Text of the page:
The greening of the Douro Valley

Published by Sally on July 5, 2011

Quinta do Roeda

Quinta do Roeda

A decade ago, the Douro vineyards were a brown, bare-earthed environment, where patches of dry, Mediterranean climate-adapted scrubland juxtaposed with bare earth beneath vines. As Rui Cunha, of Secret Spot wines said “the notion of a good vineyard was one without vegetation.”

But whilst perception may be of an arid, brown environment, the Douro is not uniformly dry, nor brown.  Rainfall is around 900mm in the west, near Regua, plentiful for vine growth, to around 400m in the east near the Spanish border, which is extremely dry.  This means there is enough moisture to make powdery mildew an annual issue and downy mildew a less regular issue in much of the valley, so spraying to keep vineyards clean was normal practice.

This picture is changing as producers get to grips with reducing regular herbicide use, farming more sustainably, and looking for options to deal with arguably the region’s biggest problem – erosion.  

Combating soil erosion is crucial not only because slopes are steep, but also because vineyards are pretty much the only form of livelihood for many subsistence farmers, so its preservation is essential.  Paul Symington, managing director of Symington Family Estates, makers of Graham’s, Cockburn’s, Warre’s, Dow’s ports, summarised the Douro environment as one of “unproductive soil, steep slopes and a monoculture of 44,000 hectares of vineyards. It’s a tough environment.”

An attempt to make it less tough in the 1980s saw the development of earth-banked terraces – patamares – which may have been easier to cultivate using machines, but the bare-earth slopes are hugely susceptible to erosion during winter rains and summer winds. Cunha said these terraces were “two rows of vines, and an earth slope without stone. But you get erosion, and you get irregular maturity on the two rows: hot sun on outside, higher humidity on inside. So you need more herbicide, which results in more erosion” in a vicious cycle.

And with the modern ‘up and down’ planting, Cunha said “more than 20% slope and you get erosion, or it’s difficult for a tractor” to pass. 

It is the original stone terraces with wall and flat vineyard surface  that are the best ‘anti-erosion’ terracing system, but there are not so many of these.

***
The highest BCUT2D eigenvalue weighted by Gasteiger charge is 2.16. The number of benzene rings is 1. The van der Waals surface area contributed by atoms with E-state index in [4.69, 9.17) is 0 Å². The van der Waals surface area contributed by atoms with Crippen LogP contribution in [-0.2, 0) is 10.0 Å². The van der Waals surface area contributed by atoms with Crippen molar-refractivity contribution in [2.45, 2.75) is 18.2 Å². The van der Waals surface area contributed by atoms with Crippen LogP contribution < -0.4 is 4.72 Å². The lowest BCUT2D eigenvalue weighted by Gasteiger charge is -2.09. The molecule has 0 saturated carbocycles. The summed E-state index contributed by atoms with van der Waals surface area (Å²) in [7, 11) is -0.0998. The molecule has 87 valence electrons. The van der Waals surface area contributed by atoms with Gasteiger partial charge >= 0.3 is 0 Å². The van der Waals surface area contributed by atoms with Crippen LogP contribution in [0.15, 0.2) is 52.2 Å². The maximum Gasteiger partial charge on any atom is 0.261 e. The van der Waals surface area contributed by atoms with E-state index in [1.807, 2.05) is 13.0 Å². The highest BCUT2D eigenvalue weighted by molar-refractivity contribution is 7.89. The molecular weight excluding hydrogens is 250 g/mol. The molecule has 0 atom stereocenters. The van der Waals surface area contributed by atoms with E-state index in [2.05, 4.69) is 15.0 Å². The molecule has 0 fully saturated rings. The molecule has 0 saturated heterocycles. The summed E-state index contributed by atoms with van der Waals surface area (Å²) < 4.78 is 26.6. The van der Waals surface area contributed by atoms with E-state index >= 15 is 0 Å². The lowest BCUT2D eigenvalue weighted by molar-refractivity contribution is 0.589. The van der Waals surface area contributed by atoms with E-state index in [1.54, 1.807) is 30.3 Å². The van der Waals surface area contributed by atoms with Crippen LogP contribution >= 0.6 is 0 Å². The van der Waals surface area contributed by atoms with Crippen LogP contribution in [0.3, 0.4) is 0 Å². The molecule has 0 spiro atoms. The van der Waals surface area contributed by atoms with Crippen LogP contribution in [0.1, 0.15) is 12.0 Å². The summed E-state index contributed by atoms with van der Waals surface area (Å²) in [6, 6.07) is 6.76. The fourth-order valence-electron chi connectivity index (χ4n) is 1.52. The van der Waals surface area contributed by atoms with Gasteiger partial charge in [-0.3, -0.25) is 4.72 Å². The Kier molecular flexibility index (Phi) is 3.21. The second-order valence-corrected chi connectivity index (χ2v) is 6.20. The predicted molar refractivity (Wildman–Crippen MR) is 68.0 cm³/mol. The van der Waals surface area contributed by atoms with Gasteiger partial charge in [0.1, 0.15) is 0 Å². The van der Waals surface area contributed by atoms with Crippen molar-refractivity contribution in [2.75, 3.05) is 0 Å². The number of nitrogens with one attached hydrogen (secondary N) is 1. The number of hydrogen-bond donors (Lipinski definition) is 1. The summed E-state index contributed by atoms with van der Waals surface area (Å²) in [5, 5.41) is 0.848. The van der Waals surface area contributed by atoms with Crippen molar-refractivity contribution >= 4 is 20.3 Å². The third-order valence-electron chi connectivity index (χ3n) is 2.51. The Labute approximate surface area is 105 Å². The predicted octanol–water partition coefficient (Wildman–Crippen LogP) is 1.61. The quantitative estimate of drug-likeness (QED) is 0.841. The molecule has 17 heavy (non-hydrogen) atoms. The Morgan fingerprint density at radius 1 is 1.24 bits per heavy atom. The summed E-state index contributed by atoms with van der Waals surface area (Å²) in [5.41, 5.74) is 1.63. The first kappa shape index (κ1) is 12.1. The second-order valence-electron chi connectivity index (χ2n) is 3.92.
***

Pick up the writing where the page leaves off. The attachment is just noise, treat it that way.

With and without cover crop

With and without cover crop

Cover crops are the simple solution of combating soil erosion. Plant roots help bind the soil, and provide a close-to-ground wind break. Symington said “we thought the cover crop would compete with the vine for humidity.  We have to mow it, and in summer it dies down. There’s a lot of wind in summer every day, and the dry stubble breaks up the wind and doesn’t let the wind erode so much.”

At the Fladgate Partnership, makers of Taylor’s, Croft and Fonseca ports, their viticulturist Antonio Magalhães said “the wind helps to keep vegetation healthy, but causes havoc on un-rooted soils.” They are using red clover because “in winter it protects against erosion. It keeps more life and water in the soil. At the time of budburst, we need the water for the vine, so we mow the vegetation. Then at the end of April, beginning of May, the vegetation dies naturally. It protects against erosion and doesn’t need water.“

The dying down of the cover in summer is key so as not to compete with the vines for reserves of water. Alves de Sousa of Quinta da Gaivosa said his cover crop was “ideally spontaneous vegetation, or we use something from the bean family to fix nitrogen, or with a cereal that doesn’t compete with vineyard needs because the cereal dies in summer.”  

The roots of mown cover crop still help to bind the soil together, reducing susceptibility to erosion.  Plus all this cover crop is encouraging bugs, which allows a more natural approach to disease prevention and cure.  Cunha added “so far we’ve planted grasses to fight erosion, to make the soil healthier, and to help combat heat. We cut and make mulch, which shades [the soil] and reduce evaporation, and reduces erosion.” 

As a result of this growing use of cover crop, the Douro vineyards are greening over, literally and environmentally.  

My research visit to the Douro was sponsored by the ‘Discover the Origin’ campaign.

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